Do you need the 32GB module? Maybe not, but for a larger spinning disk it may be worth it. You’ll see similar performance improvement with a 16GB module, though, so if you need the extra $30 for something else, go for it.

Have you tried Optane yet? If so, let us know what you think in the comments.

Update after two weeks use

I wrote this post, and sat on it for about two weeks so I could see how the Optane acceleration felt during my regular usage pattern over time.

The first couple of days were painful. Switching browser tabs would often lock up, and boot-up was not as fast as a pure SSD. I ordered an M.2 NVMe SSD in case I needed to scrap the Optane experiment, but as time went on, it got more stable.

I decided to disable Optane caching while I synced half a terabyte of Dropbox data. This may have been more superstition than actual benefit, but I figured the caching would not help me on sustained write, and I bought myself another write cycle in the process.

I later realized that part of the degradation may have been from a radical core count reduction. My previous system was a 3rd gen core i7 with 6 cores/12 threads, whereas this one is a 7th gen core i7 with 2 cores/4 threads. RAM is the same quantity (was 8x4GB DDR3, now 2x16GB DDR4), and I’d say the storage is a definite upgrade.

As I wrap up this post, I’ve been running on the Optane system for about 16 days, and it’s quite livable. I did export some of the peripheral connections to an OWC USB-C 10-port dock, which provides some additional charging capability as well as getting some of the USB-A connections off the NUC itself. I’ve plugged my Drobo into the dock, along with my Fitbit Ionic charger and a couple of other items. I could also run a second monitor this way (or even a third), but that would require some more desk space that I’m running short on.

All things considered, it’s a very viable desktop system, and I’m mostly happy with the performance and capacity. It will shortly be mounted on the back of my monitor (to help with airflow and free up some shelf space). And I am a bit tempted to replace the Optane with the ADATA NVMe drive I bought, but I think that may do better in another tiny PC that can’t use Optane (like an HP Elitedesk 800 G2 Mini I have in the home office).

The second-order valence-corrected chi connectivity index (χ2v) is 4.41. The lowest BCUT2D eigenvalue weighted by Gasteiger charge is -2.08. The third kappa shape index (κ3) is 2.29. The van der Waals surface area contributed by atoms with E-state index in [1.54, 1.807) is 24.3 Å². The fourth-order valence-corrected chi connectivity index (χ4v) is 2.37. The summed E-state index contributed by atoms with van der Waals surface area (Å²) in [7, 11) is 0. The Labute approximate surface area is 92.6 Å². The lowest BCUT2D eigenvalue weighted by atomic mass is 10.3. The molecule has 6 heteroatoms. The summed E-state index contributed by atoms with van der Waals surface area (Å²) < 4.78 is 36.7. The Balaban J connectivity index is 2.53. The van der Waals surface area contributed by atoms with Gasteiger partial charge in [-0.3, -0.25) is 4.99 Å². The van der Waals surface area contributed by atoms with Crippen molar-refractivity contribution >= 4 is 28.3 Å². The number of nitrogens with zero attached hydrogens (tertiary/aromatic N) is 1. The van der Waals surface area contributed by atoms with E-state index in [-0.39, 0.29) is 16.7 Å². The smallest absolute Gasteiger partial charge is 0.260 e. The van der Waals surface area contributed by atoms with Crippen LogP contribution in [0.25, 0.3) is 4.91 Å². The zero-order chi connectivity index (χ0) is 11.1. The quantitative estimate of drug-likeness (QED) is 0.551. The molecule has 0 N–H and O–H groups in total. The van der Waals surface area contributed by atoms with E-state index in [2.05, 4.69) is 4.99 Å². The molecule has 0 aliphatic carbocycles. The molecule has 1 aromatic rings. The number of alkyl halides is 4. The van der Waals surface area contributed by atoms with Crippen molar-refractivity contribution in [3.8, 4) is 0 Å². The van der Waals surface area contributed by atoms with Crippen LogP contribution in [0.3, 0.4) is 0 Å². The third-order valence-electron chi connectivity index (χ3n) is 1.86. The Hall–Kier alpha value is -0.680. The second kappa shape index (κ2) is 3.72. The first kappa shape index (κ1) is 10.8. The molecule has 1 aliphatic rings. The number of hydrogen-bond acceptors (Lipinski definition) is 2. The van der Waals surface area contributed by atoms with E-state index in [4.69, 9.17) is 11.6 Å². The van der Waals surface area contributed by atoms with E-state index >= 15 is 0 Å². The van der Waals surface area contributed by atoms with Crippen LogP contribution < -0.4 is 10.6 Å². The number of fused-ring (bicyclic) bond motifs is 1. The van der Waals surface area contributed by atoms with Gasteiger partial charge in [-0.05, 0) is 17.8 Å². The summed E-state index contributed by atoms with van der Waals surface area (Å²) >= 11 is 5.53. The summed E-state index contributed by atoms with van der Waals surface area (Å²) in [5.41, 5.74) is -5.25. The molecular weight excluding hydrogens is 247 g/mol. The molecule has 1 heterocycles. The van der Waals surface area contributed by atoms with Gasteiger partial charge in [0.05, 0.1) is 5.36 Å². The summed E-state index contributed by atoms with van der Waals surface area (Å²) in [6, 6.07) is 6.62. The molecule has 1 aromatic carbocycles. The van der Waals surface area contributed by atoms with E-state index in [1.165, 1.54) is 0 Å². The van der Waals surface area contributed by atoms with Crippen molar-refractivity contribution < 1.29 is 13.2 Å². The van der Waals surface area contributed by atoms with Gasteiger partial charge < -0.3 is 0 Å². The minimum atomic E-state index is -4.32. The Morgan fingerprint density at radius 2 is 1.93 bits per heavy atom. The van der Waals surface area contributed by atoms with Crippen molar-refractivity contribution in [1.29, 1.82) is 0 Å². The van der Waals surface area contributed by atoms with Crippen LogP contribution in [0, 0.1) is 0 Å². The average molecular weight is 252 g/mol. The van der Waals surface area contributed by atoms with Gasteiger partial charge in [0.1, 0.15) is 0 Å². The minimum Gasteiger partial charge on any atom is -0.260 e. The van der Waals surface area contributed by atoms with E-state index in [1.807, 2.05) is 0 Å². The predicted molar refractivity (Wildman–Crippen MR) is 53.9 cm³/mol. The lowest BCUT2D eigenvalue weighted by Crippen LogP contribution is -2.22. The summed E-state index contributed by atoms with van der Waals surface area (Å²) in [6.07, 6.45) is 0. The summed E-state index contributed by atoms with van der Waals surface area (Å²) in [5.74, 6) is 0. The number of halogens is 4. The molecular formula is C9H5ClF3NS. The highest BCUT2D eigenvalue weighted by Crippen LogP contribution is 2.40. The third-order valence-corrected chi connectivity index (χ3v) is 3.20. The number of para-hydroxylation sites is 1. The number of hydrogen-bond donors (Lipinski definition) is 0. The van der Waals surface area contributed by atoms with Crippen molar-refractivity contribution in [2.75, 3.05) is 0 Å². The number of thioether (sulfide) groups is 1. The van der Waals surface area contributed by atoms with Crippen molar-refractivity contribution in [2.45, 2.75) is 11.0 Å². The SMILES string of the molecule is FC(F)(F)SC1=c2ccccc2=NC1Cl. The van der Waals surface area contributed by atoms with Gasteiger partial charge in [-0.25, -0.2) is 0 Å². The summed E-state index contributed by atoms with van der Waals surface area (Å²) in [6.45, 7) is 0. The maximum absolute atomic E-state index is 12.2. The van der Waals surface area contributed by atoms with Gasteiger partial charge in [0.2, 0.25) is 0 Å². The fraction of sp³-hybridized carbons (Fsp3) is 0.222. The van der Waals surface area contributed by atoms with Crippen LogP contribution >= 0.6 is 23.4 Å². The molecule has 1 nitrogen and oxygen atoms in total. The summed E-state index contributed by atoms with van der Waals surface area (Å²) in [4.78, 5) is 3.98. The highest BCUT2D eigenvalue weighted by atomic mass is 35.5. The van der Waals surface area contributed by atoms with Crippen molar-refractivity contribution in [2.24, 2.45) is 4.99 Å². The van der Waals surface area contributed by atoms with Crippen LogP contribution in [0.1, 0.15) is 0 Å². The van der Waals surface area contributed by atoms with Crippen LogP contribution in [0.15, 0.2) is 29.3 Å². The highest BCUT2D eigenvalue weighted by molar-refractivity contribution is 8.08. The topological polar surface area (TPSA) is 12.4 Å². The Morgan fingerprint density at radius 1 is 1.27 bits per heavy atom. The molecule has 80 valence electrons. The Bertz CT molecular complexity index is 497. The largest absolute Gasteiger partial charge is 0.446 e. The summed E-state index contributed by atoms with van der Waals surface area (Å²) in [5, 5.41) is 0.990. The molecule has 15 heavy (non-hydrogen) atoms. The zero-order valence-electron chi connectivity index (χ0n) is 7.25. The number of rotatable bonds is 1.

4 thoughts on “Experimenting with Intel Optane at home with the Intel NUC 7th Generation PC

  1. Pingback: Experimenting with Intel Optane at home with the Intel NUC 7th Generation PC - Gestalt IT

  2. Pingback: A (Dell) Precision replacement for our Intel NUC desktop | rsts11 – Robert Novak on system administration

  3. Thank you! I have been looking everywhere for a review that compares Intel Optane memory paired with an SSHD to performance of just a standalone SSHD, and this is the first I’ve found.

    I built a compact gaming rig last year with the same 2TB FireCuda SSHD + 32gb Optane memory that you tested here, and I have had a load of performance issues with the system. It actually seems like I get noticeably better performance with Optane disabled and just using the FireCuda. With Optane enabled, disk usage shows my drive is pegged to 100% drive utilization full time, with disk response time reaching >1000ms pretty regularly. I was assuming this was just not a good way to use Optane, but your results seem to differ.

    I have run a few HDD diagnostic tests on the FireCuda and it shows no failures. Where you have more expertise in this field than I do, do you have any tips for what I can check that would explain the poor performance? My system is running on a Intel Core i3-7350K, 2-core/4-thread CPU @4.2ghz, z270 chipset, 16 GB DDR4 2400.


    • Hi Bry, thanks for the comment.

      I have run into 100% disk utilization on a number of platforms, usually on new installs of Windows 10. There are a few blog posts out there with possible fixes (disabling Windows Search and Superfetch, for example), and they do sometimes work. https://fossbytes.com/fix-100-disk-usage-windows-10/is one such list of possible fixes.

      Eventually the issue seems to go away, although it doesn’t seem immediate after doing the 2-4 main steps to “fix” it… and then I’m down to the limitations of the core/thread count.

      When I run out of other things to do, I may put a Linux distribution on the NUC and see if it also has issues like Windows does. Might also be worth checking any power management BIOS settings, although I don’t think that would cause this sort of issue.